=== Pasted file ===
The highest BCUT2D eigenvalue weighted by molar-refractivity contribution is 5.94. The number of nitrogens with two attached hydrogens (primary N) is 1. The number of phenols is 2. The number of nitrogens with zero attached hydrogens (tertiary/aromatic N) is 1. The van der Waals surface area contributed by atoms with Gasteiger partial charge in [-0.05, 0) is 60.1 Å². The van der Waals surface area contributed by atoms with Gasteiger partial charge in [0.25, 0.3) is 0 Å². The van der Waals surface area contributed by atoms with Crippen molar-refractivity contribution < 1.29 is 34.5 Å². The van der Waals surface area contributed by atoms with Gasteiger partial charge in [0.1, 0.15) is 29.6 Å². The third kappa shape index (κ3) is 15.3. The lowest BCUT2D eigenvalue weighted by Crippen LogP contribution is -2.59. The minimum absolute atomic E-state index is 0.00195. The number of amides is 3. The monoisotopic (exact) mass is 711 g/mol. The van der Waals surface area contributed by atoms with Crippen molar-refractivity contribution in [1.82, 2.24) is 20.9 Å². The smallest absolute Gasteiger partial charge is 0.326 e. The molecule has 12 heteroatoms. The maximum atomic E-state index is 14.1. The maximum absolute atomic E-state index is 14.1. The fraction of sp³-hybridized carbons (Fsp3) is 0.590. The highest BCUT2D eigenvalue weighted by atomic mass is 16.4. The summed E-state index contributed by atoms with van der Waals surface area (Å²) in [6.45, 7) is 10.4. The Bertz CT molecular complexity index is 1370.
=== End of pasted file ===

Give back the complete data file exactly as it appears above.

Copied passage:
The highest BCUT2D eigenvalue weighted by molar-refractivity contribution is 5.94. The number of nitrogens with two attached hydrogens (primary N) is 1. The number of phenols is 2. The number of nitrogens with zero attached hydrogens (tertiary/aromatic N) is 1. The van der Waals surface area contributed by atoms with Gasteiger partial charge in [-0.05, 0) is 60.1 Å². The van der Waals surface area contributed by atoms with Gasteiger partial charge in [0.25, 0.3) is 0 Å². The van der Waals surface area contributed by atoms with Crippen molar-refractivity contribution < 1.29 is 34.5 Å². The van der Waals surface area contributed by atoms with Gasteiger partial charge in [0.1, 0.15) is 29.6 Å². The third kappa shape index (κ3) is 15.3. The lowest BCUT2D eigenvalue weighted by Crippen LogP contribution is -2.59. The minimum absolute atomic E-state index is 0.00195. The number of amides is 3. The monoisotopic (exact) mass is 711 g/mol. The van der Waals surface area contributed by atoms with Crippen molar-refractivity contribution in [1.82, 2.24) is 20.9 Å². The smallest absolute Gasteiger partial charge is 0.326 e. The molecule has 12 heteroatoms. The maximum atomic E-state index is 14.1. The maximum absolute atomic E-state index is 14.1. The fraction of sp³-hybridized carbons (Fsp3) is 0.590. The highest BCUT2D eigenvalue weighted by atomic mass is 16.4. The summed E-state index contributed by atoms with van der Waals surface area (Å²) in [6.45, 7) is 10.4. The Bertz CT molecular complexity index is 1370.